I think the fear of failure has deeper roots in a fear of loss. Losing your reputation, your relationships, your funds, your time, or anything really. It’s scary to step out on a limb when there is a chance you may lose something you value.
What are the downsides of being afraid of failure? How can it limit people?
A mentor once told me, “you can move forward or backward, but you can’t stand still”. I’ve found the truth in that.
Many times, the thought of failure comes up when you want to try something new. And if the new thing you’re trying resonates with you deep enough, you have two options. Move forward with faith (and ideally a thoughtful strategy), or back-off in fear.
Humor me for a moment with this passage from Robert McCammon’s book Boy’s Life: “We all start out knowing magic. We are born with whirlwinds, forest fires, and comets inside us. We are born able to sing to birds and read the clouds and see our destiny in grains of sand. But then we get the magic educated right out….We get put on the straight and narrow and told to be responsible…And you know why we were told that? Because the people doing the telling were afraid of our wildness and youth, and because the magic we knew made them ashamed and sad of what they’d allowed to wither in themselves.”
I encourage you to check out the full quote. It was powerful to me when I read it for the first time. It still is every time I read it. Although I’m not sure McCammon was speaking of the fear of failure, this passage reminds me that we all have magic. And the things that resonate deeply inside of us — the ones that make you curious and pull you to try something new — are magic. That’s your magic. If you live in fear of failure or simply stand still, the downside is you risk losing that magic within yourself.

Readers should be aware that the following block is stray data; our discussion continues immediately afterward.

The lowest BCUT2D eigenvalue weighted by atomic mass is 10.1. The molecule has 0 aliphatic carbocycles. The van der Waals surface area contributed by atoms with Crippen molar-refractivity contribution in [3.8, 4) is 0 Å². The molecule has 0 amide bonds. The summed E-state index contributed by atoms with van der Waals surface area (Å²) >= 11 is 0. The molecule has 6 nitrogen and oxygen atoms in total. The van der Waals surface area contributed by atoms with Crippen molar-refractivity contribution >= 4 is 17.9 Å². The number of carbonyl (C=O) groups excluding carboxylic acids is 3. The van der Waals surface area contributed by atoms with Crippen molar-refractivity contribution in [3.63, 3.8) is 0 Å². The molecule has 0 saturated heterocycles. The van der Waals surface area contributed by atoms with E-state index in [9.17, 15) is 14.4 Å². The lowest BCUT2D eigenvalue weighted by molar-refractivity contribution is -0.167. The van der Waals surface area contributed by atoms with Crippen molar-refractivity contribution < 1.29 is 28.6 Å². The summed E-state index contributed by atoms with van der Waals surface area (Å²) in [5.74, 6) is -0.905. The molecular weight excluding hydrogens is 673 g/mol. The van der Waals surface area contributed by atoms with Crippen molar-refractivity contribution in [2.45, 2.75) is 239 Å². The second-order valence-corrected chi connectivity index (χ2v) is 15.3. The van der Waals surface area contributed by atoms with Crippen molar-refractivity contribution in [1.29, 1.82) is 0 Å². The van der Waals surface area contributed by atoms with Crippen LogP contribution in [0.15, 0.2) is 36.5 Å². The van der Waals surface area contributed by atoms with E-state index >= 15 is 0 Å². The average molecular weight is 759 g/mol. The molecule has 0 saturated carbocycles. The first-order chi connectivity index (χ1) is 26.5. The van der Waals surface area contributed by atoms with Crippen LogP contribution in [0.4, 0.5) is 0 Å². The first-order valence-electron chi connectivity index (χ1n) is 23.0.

In contrast, can you help articulate a few ways how becoming free from the free of failure can help improve our lives?
I’m not sure you can avoid fears. They’re natural human emotions. But you can develop relationships with them and feel freedom.
I mentioned earlier, fear of failure is more often a fear of loss. It helps to reevaluate what you are most afraid of losing — and how realistic that loss is. For instance, maybe you want to start a business. Ideally, you work to secure some support for you and the business ahead of time. But at some point, you need to decide if you’re going to do the thing. The question then is, are you afraid of risking an investment and time? Or are you afraid of missing out on the experience and not living out the magic within yourself? You are the captain of your story. With thought and effort, I hope you take a thoughtful chance on the things that matter to you.
We would love to hear your story about your experience dealing with failure. Would you be able to share a story about that with us?
Sure, I’m going to flip it a bit and share this story… I was walking up a hill on my way to class in college. It was my senior year, and I got a phone call. It was from the business school. It turns out, I had the highest GPA in the graduating class and I was going to get an award. I was shocked. I worked extremely hard in college, but the thought never entered my mind to be “first” at anything. Fast forward about a month, and I’m sitting on stage in a fold-up black chair with this award in my hand. Looking at a sea of thousands of people. I didn’t feel anything. There wasn’t a sense of joy or laughter bubbling from my gut. I wanted there to be. It deeply confused me how plain this grand accomplishment felt.